Standing Ovation: “Consumers are craving non-animal cheese”

By Teodora Lyubomirova

- Last updated on GMT

The company has produced both hard and soft cheeses to demonstrate the functional properties of its cell-grown casein protein. Photo courtesy of Standing Ovation
The company has produced both hard and soft cheeses to demonstrate the functional properties of its cell-grown casein protein. Photo courtesy of Standing Ovation

Related tags precision fermentation cheese cellular agriculture animal-free dairy Dairy

The French biotech firm is a step closer to scaling-up production of cell-grown caseins as the company eyes entry into the US and Singapore. “We are one of the very few companies capable of bringing to the table a pot of casein and a plateau de fromage made with these caseins.”

The European cohort of start-ups leveraging precision fermentation to create ‘animal-free’ dairy is growing steadily, with companies from London’s Better Dairy to Berlin’s Formo all bidding to create dairy products that are molecularly identical to the real thing - without involving animals in the process. The method typically uses microbes to produce dairy proteins such as casein and whey, which are otherwise obtained directly from animals.

For several years, precision fermentation has been hailed as the future of dairy for promising to deliver a more eco-friendly alternative to energy-intensive agriculture, but regulatory barriers as well as achieving industrial-scale production remain common hurdles that start-ups face. And while precision fermentation dairy proteins are being developed in Europe, they are being commercialized only in a handful of countries including the US and Singapore, meaning that European firms are forced to seek a way in through markets far away from home.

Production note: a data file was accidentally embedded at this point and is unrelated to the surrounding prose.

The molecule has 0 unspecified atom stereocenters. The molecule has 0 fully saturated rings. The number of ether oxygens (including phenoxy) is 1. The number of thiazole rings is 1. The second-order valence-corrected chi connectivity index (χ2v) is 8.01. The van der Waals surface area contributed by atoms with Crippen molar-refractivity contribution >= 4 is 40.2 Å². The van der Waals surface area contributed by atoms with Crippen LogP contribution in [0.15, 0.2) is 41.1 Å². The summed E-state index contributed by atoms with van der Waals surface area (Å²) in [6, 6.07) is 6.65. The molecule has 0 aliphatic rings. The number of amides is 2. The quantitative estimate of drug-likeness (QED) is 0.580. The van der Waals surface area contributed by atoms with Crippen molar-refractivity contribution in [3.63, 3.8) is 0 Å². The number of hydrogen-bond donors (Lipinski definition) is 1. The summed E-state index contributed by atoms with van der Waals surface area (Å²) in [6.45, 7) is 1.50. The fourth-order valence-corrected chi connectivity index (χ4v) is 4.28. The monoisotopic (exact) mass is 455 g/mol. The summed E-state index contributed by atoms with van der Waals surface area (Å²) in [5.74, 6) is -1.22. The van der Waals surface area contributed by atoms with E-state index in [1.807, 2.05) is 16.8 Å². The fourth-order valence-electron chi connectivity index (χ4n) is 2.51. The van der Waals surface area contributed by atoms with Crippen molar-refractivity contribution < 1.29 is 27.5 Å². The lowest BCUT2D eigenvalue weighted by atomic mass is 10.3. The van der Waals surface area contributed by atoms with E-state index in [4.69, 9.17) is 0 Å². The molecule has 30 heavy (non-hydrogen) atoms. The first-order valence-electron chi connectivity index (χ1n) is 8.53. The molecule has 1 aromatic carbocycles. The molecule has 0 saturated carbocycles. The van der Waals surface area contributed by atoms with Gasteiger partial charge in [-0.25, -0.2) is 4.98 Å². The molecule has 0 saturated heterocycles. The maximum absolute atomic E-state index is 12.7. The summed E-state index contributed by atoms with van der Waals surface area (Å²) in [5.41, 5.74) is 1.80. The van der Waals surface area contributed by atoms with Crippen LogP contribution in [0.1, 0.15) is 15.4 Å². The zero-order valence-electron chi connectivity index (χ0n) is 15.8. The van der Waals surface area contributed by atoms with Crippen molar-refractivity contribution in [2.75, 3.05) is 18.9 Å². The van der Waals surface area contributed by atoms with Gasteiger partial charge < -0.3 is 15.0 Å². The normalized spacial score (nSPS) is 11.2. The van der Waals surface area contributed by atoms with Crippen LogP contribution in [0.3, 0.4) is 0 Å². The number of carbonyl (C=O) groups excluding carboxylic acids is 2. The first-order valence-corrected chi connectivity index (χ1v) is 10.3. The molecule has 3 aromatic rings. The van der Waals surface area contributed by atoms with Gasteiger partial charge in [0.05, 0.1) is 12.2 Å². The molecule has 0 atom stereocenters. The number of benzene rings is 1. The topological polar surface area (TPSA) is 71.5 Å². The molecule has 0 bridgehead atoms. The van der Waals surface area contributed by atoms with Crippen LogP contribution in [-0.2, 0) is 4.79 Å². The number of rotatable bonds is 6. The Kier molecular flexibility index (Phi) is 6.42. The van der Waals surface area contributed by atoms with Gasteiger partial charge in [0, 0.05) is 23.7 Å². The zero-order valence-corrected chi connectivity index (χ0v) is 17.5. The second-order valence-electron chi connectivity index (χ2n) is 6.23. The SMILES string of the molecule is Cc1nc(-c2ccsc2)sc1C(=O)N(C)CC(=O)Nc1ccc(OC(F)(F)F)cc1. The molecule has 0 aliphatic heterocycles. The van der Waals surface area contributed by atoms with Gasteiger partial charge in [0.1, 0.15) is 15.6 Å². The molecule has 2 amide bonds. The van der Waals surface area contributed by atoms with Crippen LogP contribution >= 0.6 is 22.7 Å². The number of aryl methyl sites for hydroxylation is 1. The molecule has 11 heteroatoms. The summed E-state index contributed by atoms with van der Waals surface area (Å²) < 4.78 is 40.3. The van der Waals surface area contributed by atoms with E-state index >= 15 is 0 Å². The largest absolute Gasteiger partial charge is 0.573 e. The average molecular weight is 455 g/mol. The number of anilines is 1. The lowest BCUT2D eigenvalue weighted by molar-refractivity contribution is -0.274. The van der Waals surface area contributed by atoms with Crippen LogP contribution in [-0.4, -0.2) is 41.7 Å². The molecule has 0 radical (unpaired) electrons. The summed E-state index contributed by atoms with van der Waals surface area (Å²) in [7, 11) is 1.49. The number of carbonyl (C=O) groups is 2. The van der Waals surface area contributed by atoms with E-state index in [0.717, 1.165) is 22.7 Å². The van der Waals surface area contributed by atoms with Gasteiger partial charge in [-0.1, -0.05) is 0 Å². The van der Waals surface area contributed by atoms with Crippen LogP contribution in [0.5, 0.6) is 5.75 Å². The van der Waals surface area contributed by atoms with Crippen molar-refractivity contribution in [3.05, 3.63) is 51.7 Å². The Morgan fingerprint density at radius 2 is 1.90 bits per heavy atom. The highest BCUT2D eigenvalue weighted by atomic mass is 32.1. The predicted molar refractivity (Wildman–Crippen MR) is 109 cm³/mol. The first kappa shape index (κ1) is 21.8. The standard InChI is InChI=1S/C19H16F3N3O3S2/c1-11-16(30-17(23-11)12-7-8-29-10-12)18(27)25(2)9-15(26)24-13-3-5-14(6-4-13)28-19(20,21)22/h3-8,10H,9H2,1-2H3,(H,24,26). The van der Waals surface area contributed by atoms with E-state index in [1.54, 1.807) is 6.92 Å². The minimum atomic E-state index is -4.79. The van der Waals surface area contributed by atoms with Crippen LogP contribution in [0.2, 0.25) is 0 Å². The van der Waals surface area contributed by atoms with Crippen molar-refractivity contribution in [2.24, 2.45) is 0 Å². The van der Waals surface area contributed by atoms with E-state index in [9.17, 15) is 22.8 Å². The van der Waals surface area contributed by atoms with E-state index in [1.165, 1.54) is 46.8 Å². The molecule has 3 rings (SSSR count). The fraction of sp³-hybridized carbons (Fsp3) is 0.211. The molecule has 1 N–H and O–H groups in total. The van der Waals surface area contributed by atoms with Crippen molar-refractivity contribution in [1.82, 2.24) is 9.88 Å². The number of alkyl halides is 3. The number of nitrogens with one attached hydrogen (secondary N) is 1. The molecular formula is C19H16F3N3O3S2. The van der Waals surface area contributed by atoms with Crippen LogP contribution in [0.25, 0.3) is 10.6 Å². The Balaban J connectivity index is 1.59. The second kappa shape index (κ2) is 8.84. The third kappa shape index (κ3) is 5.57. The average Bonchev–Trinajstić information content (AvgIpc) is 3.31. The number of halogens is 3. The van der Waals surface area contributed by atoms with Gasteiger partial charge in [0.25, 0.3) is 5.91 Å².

Cheese is a staple in French cuisine, so a company that hails from the country would have to shoulder additional expectations. For Standing Ovation, which is led by respected biotech scientist Frederic Paques, the proof is in the pot of precision-fermented casein that the company leverages to create cheese that has the same texture, flavor and smell as traditionally-produced dairy. So far, the company has made both hard and soft cheese at a limited scale, but expansion beckons.

“Casein is the holy grail for the production of alternative options that match conventional products in nutritional value, taste and texture, yet it is difficult to create,”​ a company spokesperson told us. “To obtain the perfect dairy alternative, you need the major protein of milk: casein. It is also the protein that gives milk and cheese their essential functionalities.

“We have developed a precision fermentation process that really delivers, and we develop animal-free and lactose-free substitutes for cheese and other dairy goods, using these caseins.”

The Paris-based company was initially financed by its founders, Paques and Romain Chayot, who launched it in 2020, but has since obtained funding that it wants to use to scale-up casein production and invest in new product development. This includes around €2m from bpifrance as part of the PIA4 program initiated by the French government to support economic growth.